Sulma is a 28-year-old woman from Guatemala who is expecting her first child. She is excited to give birth, but worried about how she will manage her type 1 diabetes during her pregnancy. Type 1 diabetes is "extremely difficult to manage in Guatemala" as it is, according to our medical partner. Her doctor says, "Although Sulma is very happy [about her pregnancy], it is also very stressful. Insulin control and glucose monitoring during pregnancy for a type 1 diabetic is medically complex and expensive, and she cannot afford to do it." Sulma needs medical oversight to ensure a safe pregnancy. After losing her mother to diabetes and watching her sister have serious complications from the disease, Sulma has been very proactive about her health and the safety of her unborn baby. But her limited financial and medical resources just can’t meet her treatment needs. For $300, we can provide Sulma with quality prenatal care from the doctors at Wuqu' Kawoq, including transportation, diabetes testing supplies, insulin therapy, and ultrasound monitoring. Together, we can help give Sulma and her new baby a healthy start!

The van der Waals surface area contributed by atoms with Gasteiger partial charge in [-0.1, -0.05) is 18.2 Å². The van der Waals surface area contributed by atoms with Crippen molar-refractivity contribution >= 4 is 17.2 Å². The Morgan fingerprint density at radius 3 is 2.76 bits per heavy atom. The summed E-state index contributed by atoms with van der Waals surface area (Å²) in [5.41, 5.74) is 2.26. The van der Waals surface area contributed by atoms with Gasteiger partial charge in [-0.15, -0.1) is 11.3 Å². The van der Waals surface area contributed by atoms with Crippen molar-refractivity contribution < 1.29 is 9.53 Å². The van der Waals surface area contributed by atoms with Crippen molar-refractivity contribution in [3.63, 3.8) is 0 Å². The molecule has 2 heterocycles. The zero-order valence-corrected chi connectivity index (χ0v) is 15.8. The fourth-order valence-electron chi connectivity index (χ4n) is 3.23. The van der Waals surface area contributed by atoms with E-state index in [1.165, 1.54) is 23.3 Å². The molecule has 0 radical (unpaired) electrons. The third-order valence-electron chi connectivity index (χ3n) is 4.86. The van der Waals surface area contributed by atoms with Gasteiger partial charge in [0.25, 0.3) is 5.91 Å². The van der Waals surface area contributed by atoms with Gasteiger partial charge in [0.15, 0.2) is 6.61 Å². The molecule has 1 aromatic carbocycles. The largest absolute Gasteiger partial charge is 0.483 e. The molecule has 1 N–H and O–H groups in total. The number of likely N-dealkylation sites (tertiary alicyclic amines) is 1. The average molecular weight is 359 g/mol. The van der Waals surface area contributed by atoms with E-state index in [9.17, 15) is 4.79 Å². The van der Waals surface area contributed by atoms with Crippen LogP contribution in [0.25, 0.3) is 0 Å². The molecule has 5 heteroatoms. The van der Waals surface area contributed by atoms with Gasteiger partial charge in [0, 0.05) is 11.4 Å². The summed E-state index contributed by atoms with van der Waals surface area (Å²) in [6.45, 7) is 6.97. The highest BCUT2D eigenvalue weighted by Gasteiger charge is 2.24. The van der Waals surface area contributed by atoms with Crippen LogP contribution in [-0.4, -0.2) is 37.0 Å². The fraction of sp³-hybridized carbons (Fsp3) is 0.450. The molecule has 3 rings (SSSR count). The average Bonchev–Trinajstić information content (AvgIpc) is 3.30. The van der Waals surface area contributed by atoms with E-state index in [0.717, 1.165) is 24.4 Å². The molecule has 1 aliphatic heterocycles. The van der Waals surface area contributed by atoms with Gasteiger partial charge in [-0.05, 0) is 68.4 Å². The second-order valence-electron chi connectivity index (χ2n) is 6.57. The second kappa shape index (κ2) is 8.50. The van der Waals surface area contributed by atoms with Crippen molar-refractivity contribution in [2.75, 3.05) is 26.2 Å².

Maureen is a bright woman from Kenya who is pregnant and hoping for a safe delivery. She was recently treated for malaria and as a result is exceptionally tired and sore. Maureen and her husband farm in order to provide a living for their expanding family; they have three children and their fourth is on its way. The $215 will cover her antenatal care, a hospital delivery and a post-birth checkup. Maureen’s recent illness could make her more susceptible to complications during childbirth, but Lwala Community Alliance want to help keep her and the baby healthy from here on out!